This last week or so won’t be one that Newcastle United ‘keeper, Loris Karius will forget in a hurry, being yanked from the depths of fourth-choice goalkeeper to starting in a cup final. Now he has shared how he reacted seeing Nick Pope being sent off against Liverpool.

Manchester United v Newcastle United - Carabao Cup Final
Photo by Jacques Feeney/Offside/Offside via Getty Images

Karius ‘didn’t realise’ what Pope’s red card meant for him

As bad as it was seeing Nick Pope given his marching orders when Newcastle were already 2-0 down against Liverpool, the sudden realisation that it would mean we’d be without him for the Carabao Cup final kicked in and made the situation worse.

Then on top of that it became apparent that our back-up goalie, Martin Dubravka would also not be able to play, and this was just a couple of weeks after letting third-choice, Karl Darlow go out on loan, meaning that next in line was Loris Karius who hadn’t kicked a ball in a competitive game for the Magpies.

It was a realisation that hit fans before it had even dawned on Karius himself, it seems, with the German stopper saying: “I was watching the game, obviously, and I didn’t realise, maybe, in the first moment that he [Dubravka] was cup-tied. For example in Germany, I think it’s different,” Karius said to The Independent.

“But then obviously my phone went off quite a bit, so I knew I would probably be playing the week after.

“That wakes you up, obviously, in the first moment. I know things can change quickly, but from then on, it was just having a great week to go into a game like this full of confidence.”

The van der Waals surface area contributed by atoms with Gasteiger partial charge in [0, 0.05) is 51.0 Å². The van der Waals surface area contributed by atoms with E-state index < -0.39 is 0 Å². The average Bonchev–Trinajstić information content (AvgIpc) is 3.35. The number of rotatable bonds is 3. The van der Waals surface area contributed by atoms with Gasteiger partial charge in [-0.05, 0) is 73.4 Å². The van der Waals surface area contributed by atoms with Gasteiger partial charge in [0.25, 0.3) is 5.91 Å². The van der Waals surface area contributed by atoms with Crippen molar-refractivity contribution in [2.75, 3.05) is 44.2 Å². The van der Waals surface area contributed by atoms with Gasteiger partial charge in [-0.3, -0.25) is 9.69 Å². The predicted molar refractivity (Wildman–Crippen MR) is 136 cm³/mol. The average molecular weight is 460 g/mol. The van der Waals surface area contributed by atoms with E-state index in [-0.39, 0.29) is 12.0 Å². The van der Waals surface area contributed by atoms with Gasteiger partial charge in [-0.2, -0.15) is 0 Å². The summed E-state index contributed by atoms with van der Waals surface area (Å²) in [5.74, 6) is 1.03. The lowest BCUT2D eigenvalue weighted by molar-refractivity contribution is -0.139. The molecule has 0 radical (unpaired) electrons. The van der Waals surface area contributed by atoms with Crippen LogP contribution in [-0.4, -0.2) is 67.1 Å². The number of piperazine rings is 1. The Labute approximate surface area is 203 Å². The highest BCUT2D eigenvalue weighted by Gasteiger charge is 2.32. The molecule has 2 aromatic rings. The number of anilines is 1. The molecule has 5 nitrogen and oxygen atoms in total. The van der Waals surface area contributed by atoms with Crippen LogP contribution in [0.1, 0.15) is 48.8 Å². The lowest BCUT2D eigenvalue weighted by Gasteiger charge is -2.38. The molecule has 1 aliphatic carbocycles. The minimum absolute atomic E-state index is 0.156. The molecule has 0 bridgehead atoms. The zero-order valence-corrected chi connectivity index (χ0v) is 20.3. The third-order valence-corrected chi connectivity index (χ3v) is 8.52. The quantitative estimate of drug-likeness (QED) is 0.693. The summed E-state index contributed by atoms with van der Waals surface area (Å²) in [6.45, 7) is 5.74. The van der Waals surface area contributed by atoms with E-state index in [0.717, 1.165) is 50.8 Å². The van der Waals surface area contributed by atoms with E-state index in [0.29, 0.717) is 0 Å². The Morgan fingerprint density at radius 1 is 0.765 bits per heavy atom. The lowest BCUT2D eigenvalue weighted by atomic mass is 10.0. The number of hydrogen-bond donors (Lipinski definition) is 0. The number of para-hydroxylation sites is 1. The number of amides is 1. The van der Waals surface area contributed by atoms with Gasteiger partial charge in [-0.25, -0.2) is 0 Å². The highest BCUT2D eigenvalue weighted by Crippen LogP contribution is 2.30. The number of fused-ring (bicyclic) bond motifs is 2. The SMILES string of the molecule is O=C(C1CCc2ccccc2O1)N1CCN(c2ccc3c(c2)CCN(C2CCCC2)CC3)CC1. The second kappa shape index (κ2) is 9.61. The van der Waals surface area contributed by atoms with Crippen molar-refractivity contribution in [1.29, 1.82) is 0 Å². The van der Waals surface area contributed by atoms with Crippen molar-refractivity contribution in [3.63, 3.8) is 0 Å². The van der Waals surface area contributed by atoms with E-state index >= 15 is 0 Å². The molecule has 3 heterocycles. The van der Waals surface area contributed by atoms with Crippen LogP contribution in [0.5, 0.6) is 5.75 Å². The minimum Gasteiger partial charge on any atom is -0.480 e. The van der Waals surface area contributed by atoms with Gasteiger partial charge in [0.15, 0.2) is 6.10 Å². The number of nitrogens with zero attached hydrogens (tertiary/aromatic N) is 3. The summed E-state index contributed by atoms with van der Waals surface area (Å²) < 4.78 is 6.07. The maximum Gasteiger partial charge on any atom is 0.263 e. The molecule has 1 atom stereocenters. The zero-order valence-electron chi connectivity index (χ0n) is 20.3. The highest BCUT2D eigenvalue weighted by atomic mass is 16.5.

Manchester United v Newcastle United - Carabao Cup Final
Photo by Eddie Keogh/Getty Images

Karius gave a great performance at Wembley

There probably aren’t many clubs who can claim to have a goalkeeper with Karius’ experience as their fourth-choice and it was lucky that Newcastle were one such club. When Martin Dubravka returned to the club in January it was believed that Karius would be let go, he was brought in to fill the gap Dubravka’s loan move left after all, but in the end, Karius was offered a contract extension and Karl Darlow was allowed to leave on loan.

I dare bet that not in Eddie Howe‘s wildest dreams did he see the situation that unfolded coming down the line when he sanctioned those moves.

Despite shipping two goals at Wembley, Karius had a great game. I portion no blame on him for either goal, and aside from those efforts, he made some outstanding saves to keep the score line down. Whatever happens in the future, Loris Karius can hold his head up high and will likely never have to buy a pint in Newcastle ever again.

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